By Charlotte Cook of RNZ
Veteran pilot John Funnell wants to raise tens of thousands of dollars to fund the legal battle for a fellow pilot who was one of the first on the scene after the Whakaari eruption.
Kahu Helicopters, Volcanic Air and Aerius are all helicopter companies who operated tours to the island and are facing legal action.
GNS, the National Emergency Management Agency and the owners of the island, the Buttles, have also been charged.
The charges related to events before the eruption and had nothing to do with the rescue and recovery afterwards.
Funnell was in the air during the rescue directing the helicopters and communicating with those on the mainland.
He has set up a fund for Mark Law, director of Kahu Helicopters, who rescued five people from the island, to help with legal battles as his business is now close to collapse.
"All the staff have been laid off, what helicopters they had leased have been sent back. There was penalties with that undoubtedly.
"He's had to sell his hangar and wind the whole company up.
"He does have an interest in another helicopter that he's trying to get going, but really income-wise, he in particular is in a very difficult situation, but also so are all these other helicopter operators.
"They will all be facing similar financial issues."
Funnell estimated the legal bills could be in the tens of thousands, maybe more, for Kahu alone.
He said the aviation and wider community had come to him wanting to offer Law financial support.
"Well, it's fair to say that a lot of people think that WorkSafe have grossly overstepped the mark in this situation here.
"Mark Law led the charge to get those people off White Island.
"Him with Tim Barrow from Volcanic Air were the two main operators along with their pilots that went into White Island immediately following the eruption and uplifted those people that were still on the island and got them back to the mainland so treatment could commence."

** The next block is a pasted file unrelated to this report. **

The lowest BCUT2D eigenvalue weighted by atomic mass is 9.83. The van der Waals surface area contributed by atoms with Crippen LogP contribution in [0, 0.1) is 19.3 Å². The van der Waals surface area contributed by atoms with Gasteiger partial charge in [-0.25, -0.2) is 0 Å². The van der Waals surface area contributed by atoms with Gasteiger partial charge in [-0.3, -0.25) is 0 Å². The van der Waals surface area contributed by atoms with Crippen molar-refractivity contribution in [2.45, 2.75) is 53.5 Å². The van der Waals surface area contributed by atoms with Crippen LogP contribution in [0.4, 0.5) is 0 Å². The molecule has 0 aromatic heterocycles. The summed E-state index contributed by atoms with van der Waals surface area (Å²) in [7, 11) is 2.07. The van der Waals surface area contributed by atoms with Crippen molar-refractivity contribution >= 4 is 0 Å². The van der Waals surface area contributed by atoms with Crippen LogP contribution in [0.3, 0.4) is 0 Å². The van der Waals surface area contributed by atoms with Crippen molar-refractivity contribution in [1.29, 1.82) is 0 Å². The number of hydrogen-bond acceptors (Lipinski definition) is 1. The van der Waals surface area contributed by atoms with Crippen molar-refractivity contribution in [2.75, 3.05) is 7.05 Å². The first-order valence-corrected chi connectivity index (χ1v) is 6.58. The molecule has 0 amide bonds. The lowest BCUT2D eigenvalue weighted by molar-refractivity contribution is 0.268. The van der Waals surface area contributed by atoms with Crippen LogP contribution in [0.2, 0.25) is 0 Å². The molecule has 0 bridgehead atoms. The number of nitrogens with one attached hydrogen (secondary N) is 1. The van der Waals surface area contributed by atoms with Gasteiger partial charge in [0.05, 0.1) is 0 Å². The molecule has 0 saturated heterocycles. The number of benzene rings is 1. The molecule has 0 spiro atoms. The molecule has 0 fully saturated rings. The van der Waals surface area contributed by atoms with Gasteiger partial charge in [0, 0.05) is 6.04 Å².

The veteran pilot said Kahu had been a leader in setting up a recovery plan in the event of an emergency, but WorkSafe did not agree.
"It worries me that if people like him and Volcanic Air are found to be having an inadequate safety plan. The rest of the industry has got some major problems if that is the case."
In the event Law and the other helicopter companies were found guilty for breaches against the health and safety act, they would not be in a position to pay the fines, he said.
Each charge carries a maximum fine of $1.5 million.
Funnell thought WorkSafe should point the finger at itself.
"Personally, I believe that WorkSafe should be investigated themselves, I think there's been a failing on their part.
"It's very easy for Worksafe after an event to come along and make these claims on an unsafe operation.
"It's easy to do that lay all these charges, and there is a raft of them, and it's then up to the operator to have to defend those charges and that's where all the costs come in."
Funnell defended the actions of the pilots connected to the disaster.
"No one set out that day to cause any danger to anyone, a lot of work had been put in to going to White Island and minimising the risk.
"But this was, if you like, an act of God.
"None of the laying of these charges is going to bring these people back."